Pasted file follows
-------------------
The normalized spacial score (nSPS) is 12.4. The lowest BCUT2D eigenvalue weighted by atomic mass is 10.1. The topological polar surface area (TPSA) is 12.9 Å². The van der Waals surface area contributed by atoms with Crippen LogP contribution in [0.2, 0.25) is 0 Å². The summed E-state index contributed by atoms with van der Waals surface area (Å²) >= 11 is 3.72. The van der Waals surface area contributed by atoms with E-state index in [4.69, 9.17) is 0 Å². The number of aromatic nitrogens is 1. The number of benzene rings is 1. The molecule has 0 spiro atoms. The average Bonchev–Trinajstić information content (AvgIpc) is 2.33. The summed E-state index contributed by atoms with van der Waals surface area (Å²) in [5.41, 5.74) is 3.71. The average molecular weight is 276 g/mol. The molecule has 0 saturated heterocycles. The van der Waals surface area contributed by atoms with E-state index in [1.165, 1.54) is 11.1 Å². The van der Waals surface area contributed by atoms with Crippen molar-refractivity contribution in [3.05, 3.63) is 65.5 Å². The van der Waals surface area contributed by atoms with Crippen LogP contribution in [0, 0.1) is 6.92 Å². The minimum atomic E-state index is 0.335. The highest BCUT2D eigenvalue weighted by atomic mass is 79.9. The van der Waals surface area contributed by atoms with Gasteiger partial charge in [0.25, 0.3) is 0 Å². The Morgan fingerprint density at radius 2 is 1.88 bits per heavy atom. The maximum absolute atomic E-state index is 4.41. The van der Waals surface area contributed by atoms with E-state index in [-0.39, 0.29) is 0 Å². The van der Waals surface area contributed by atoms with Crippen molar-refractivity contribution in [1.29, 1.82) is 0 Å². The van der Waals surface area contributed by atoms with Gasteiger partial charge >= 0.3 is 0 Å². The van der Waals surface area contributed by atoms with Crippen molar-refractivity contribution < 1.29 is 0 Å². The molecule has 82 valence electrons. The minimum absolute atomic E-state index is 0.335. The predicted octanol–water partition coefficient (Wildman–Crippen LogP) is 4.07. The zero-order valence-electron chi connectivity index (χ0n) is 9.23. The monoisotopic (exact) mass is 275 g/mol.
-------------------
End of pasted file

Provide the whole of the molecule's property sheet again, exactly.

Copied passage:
The normalized spacial score (nSPS) is 12.4. The lowest BCUT2D eigenvalue weighted by atomic mass is 10.1. The topological polar surface area (TPSA) is 12.9 Å². The van der Waals surface area contributed by atoms with Crippen LogP contribution in [0.2, 0.25) is 0 Å². The summed E-state index contributed by atoms with van der Waals surface area (Å²) >= 11 is 3.72. The van der Waals surface area contributed by atoms with E-state index in [4.69, 9.17) is 0 Å². The number of aromatic nitrogens is 1. The number of benzene rings is 1. The molecule has 0 spiro atoms. The average Bonchev–Trinajstić information content (AvgIpc) is 2.33. The summed E-state index contributed by atoms with van der Waals surface area (Å²) in [5.41, 5.74) is 3.71. The average molecular weight is 276 g/mol. The molecule has 0 saturated heterocycles. The van der Waals surface area contributed by atoms with E-state index in [1.165, 1.54) is 11.1 Å². The van der Waals surface area contributed by atoms with Crippen molar-refractivity contribution in [3.05, 3.63) is 65.5 Å². The van der Waals surface area contributed by atoms with Crippen LogP contribution in [0, 0.1) is 6.92 Å². The minimum atomic E-state index is 0.335. The highest BCUT2D eigenvalue weighted by atomic mass is 79.9. The van der Waals surface area contributed by atoms with Gasteiger partial charge in [0.25, 0.3) is 0 Å². The Morgan fingerprint density at radius 2 is 1.88 bits per heavy atom. The maximum absolute atomic E-state index is 4.41. The van der Waals surface area contributed by atoms with E-state index in [-0.39, 0.29) is 0 Å². The van der Waals surface area contributed by atoms with Crippen molar-refractivity contribution in [1.29, 1.82) is 0 Å². The van der Waals surface area contributed by atoms with Gasteiger partial charge >= 0.3 is 0 Å². The van der Waals surface area contributed by atoms with Crippen molar-refractivity contribution < 1.29 is 0 Å². The molecule has 82 valence electrons. The minimum absolute atomic E-state index is 0.335. The predicted octanol–water partition coefficient (Wildman–Crippen LogP) is 4.07. The zero-order valence-electron chi connectivity index (χ0n) is 9.23. The monoisotopic (exact) mass is 275 g/mol.